Wildlife crime in Scotland revealed
Raptor poisonings have dropped dramatically in the last three years, though other forms of persecutions remain high, according to a report published on 30 September.
Wildlife Crime in Scotland is the first annual report from Partnership for Action Against Wildlife Crime in Scotland (PAW). Figures published in the report show raptor poisoning incidents have fallen from 30 in 2009 to three in 2012. There were 10 further police-recorded raptor crimes in 2012 ranging from egg theft to trapping and shooting.
As well as crimes against raptors, the paper reports on the persecution of badgers, bats and freshwater pearl mussels, poaching and Convention on International Trade in Endangered Species of Wild Fauna and Flora (CITES) issues.
In addition to covering wildlife crimes in 2012, the report aims to:
• Detail wildlife crime priorities.
• Provide and explain crime incidence and prosecution data from a variety of reporting organisations in Scotland.
• Highlight activities of PAW Scotland groups.
• Provide and explain information on the conservation status of key species in Scotland which are affected by wildlife crime and are a UK crime priority group.
• Provide and explain research on Scotland’s wildlife which will positively reduce wildlife crime.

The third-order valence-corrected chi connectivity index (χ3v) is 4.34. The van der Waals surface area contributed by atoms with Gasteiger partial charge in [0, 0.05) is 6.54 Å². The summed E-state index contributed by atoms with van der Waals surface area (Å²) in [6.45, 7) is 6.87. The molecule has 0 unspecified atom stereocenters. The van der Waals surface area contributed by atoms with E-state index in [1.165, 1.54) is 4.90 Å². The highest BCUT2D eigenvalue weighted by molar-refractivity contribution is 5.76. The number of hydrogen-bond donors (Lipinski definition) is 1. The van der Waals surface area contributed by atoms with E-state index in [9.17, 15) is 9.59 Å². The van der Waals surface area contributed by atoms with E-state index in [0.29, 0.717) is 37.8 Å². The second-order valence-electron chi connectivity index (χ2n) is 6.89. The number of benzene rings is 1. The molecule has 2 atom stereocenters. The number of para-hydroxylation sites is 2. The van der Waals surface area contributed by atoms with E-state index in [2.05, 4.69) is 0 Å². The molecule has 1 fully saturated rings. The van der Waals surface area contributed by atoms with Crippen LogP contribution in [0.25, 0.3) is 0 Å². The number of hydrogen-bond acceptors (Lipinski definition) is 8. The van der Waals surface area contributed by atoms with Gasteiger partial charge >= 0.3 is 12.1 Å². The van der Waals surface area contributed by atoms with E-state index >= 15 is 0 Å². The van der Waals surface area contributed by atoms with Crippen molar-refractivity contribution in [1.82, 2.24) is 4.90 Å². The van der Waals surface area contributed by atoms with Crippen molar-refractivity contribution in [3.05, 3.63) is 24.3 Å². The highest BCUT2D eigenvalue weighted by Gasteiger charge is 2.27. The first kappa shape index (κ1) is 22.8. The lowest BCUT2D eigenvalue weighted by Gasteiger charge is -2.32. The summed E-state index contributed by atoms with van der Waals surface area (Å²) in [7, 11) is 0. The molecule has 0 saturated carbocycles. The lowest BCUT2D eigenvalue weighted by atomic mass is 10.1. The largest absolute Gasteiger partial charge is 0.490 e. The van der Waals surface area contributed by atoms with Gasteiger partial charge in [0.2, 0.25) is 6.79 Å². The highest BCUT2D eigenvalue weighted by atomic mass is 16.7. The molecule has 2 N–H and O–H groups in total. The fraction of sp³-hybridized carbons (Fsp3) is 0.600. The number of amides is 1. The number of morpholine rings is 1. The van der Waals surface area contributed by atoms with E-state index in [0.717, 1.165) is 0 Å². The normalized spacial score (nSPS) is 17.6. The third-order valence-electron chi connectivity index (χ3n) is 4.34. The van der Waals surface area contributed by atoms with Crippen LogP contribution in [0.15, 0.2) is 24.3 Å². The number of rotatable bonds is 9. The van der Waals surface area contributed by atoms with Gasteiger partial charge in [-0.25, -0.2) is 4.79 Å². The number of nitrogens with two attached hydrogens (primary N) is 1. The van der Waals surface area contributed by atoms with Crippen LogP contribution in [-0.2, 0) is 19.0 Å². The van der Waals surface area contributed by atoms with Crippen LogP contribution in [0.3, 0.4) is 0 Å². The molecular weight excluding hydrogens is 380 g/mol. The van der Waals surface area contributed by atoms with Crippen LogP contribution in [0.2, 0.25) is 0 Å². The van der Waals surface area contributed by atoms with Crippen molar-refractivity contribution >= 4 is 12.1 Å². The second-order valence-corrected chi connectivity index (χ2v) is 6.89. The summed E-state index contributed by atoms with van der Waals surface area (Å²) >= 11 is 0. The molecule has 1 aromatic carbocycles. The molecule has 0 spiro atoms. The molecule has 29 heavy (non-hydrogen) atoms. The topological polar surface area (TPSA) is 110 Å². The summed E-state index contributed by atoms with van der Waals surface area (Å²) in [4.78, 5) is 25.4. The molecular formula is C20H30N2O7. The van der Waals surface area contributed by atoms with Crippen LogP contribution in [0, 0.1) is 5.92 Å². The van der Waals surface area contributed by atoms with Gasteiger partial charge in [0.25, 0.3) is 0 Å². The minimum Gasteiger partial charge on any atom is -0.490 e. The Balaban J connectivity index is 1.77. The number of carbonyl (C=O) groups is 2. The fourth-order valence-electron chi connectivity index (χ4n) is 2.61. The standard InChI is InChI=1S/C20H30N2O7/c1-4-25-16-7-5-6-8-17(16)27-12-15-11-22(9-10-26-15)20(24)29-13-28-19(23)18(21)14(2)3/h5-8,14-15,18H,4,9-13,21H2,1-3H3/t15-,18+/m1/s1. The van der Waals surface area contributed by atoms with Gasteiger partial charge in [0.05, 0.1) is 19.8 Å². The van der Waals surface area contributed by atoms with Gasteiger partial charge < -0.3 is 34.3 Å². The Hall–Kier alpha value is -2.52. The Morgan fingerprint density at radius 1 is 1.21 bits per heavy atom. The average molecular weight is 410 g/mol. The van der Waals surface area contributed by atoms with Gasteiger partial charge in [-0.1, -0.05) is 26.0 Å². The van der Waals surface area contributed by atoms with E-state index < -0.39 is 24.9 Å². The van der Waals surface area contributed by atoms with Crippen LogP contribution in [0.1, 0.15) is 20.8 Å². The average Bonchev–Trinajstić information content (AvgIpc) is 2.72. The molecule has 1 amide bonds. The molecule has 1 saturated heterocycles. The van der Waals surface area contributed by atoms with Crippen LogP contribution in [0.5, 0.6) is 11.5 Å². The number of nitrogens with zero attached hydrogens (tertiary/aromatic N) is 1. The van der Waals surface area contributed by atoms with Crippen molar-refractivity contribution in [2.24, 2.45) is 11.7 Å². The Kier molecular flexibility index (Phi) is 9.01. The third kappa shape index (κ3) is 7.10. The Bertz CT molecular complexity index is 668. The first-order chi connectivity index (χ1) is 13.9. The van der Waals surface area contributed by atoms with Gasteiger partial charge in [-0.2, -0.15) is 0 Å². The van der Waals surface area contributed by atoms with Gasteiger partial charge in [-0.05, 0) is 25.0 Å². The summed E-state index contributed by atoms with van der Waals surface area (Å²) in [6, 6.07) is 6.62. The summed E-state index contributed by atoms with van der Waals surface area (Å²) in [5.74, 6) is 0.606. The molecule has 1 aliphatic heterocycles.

• Explain the future direction of Scotland’s wildlife crime policy.
RSPB Scotland issued a statement saying that it welcomed the report and calling for a parliamentary debate.
Duncan Orr-Ewing, RSPB Scotland Head of Species and Land Management, said: “We welcome the publication of this report and the continuing commitment of the minister and Scottish government to wildlife crime enforcement and prevention. We hope this report will stimulate a good discussion by our law makers, particularly around the level of policing and other agency resources that are required to effectively tackle these crimes in both urban areas and the countryside.
“Wildlife crime is still widely regarded as a blight on the reputation of Scotland. Three Golden Eagles were identified as victims of wildlife crime in 2012. Regrettably, these victims included a bird shot in the south of Scotland, where the species is already struggling to maintain a toehold.
“We hope that the reduction in reported illegal poisoning of birds of prey in 2012 will be maintained, and that we see a clear effect on the ground with birds of prey returning to our skies in areas where they are currently absent.”
Read and download the full report here.